Boundaries, right here! – and the end of a line.
On commemorating the Roman Festival of Boundaries, we found that we live at the end of an ancient boundary-extension, without knowing it! We have marked the occasion before – Psychogeogeography marks the occasion https://terminaliafestival.org/ , as well as Women who Walk: women-who-walk.org/terminalia-sync-walk-23-02-20/, and more. However, we have never marked the day here, where we live now – and this place turns out to be the hidden southerly outpost Hadrian’s Wall! – the end of the ‘wall’ behind it the Wall.
What we (that is, Simon Bradley and me) knew already is that there is a milefortlet near us, which is part of Hadrian’s Wall’s lesser-known outer defenses, erected to capture those who come or escape via the sea-route. These remains are of ‘Milefortlet 21’. Now if it’s the 21st milefortlet, it means there must have been at least 20 more fortlets between Hadrian’s Wall and here – and, furthermore, that this milefortlet is 21 miles away from the actual Wall. What we didn’t know is that there are, in fact 25 milefortlets, and the end of the line is exactly where we are, in the little town of Maryport, called Alauna in Roman times! I reel in amazement: here, right here, in a little, and little-known, unassuming and often unheard-of village ‘out in the sticks’ – here is exactly the outer outpost of the whole of the Roman Empire! A little village on a big big line! Like a Roman Meridian greeting.
So we are 25 miles away from the Wall, but connected to it by a line of milefortlets, which are said to have been connected to each other by a fence. Imagine a 25 mile-long fence! Immigratiion was tough back then even!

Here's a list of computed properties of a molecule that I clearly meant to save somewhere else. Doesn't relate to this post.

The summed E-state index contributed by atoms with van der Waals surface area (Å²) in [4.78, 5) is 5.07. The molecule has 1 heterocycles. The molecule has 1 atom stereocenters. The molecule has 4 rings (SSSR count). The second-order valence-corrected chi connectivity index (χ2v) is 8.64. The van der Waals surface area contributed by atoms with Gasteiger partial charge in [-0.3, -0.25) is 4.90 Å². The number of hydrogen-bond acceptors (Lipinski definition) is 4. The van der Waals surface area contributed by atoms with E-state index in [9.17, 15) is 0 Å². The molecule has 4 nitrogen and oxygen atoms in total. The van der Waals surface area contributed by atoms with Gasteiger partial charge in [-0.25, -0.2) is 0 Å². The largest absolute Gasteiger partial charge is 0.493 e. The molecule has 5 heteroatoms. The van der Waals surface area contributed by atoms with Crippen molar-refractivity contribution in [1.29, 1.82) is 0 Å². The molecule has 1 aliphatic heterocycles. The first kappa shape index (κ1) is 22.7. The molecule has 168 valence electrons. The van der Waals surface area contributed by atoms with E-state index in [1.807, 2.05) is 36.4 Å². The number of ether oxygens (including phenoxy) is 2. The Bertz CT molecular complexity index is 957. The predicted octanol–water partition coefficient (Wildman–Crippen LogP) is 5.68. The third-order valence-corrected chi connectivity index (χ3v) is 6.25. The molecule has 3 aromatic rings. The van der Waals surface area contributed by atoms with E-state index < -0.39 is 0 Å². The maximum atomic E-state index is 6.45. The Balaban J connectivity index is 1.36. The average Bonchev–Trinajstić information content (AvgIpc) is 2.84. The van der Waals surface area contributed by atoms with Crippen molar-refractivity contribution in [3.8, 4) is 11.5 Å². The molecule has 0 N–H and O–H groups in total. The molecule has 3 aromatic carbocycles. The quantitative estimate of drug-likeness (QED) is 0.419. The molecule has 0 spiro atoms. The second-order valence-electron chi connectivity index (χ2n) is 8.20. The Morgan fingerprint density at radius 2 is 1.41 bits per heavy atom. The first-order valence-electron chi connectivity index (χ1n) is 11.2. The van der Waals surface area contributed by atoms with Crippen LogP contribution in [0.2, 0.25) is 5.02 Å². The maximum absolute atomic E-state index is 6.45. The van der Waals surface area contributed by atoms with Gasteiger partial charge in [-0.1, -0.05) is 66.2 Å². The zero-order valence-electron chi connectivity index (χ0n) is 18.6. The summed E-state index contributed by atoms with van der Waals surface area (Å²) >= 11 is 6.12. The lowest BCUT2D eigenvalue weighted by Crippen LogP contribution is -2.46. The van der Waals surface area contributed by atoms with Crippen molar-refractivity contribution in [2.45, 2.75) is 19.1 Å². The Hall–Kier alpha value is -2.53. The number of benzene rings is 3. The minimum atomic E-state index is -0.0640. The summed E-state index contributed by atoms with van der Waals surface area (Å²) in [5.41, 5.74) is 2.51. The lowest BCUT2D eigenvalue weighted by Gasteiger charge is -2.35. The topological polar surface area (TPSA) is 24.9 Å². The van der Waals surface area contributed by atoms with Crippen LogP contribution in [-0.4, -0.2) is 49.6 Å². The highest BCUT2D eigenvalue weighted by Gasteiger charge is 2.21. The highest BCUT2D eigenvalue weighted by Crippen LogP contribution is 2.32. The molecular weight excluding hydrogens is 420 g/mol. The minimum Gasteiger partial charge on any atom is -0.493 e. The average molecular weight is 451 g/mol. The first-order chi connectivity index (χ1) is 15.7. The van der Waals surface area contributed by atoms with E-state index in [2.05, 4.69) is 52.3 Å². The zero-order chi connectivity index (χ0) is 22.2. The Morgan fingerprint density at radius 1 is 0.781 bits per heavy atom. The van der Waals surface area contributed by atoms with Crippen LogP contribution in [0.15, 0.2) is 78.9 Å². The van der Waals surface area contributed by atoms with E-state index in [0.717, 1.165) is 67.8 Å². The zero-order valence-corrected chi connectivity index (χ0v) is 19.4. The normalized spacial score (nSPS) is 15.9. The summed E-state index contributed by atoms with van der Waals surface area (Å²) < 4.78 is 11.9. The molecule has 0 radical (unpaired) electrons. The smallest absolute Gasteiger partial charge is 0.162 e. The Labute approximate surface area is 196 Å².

The Roman god of boundaries unbound
Even this best kept Milefortlet 21 (in the line of fortlets per mile to the wall) looks like less than a ruin, with only tiny walls and outlines left on the ground.
To see the fortlet, the best meeting point near-by is the little car park outside Crosscanonby Carr Nature Reserve, (the first in the Solway Plain AONB: Area of Outstanding Natural Beauty). – which itself was once a car park – from Car to Carr!
From there the coastal path, next to the coastal road, would take us to the milefortlet. But on the way, literally across the forlet, at the edge of the beach, are two medieval saltpans – which we included in our walk. They are two circles, ringed by a low stone wall,
around one of them. As you step out of the circle you are already on the beach, and there we collected 21 pebbles, for the 21st Milefortlet! When we got there, sunset-time approached, and after looking around the fortlet, which was familiar to us from previous visits. We then walked out of the forlet, to the wild grass next to it, and then walked back 6 steps in a southeasterly direction. This was to emulate the 6th milestone outside the Roman city of Laurentum, where the Romans placed their offerings to the god Terminus. This too is what we learned this time: the offering towards Laurentum at the 6th milestone – and it was Laurentum because that used to be the border of the Roman Empire. Was this offering made to guard the border, or to overcome it? Was it for or against immigraiton? I hope it was for immigration and against the border. It’s in this vein that we celebratee Terminalia – as a critical act.
Moreover i found out was that there is also a tree called ‘Terminus’. A whole family!
And to top this up, i found some news of that day regarding the surpassing of boundaries, which was the opening of a new raiway station! That’s Worcester Parkway, Briain’s youngest railway station (which was strangely hardly mentioned), opened on the 23rd Feb 2020, our Termin-inter-alia Day!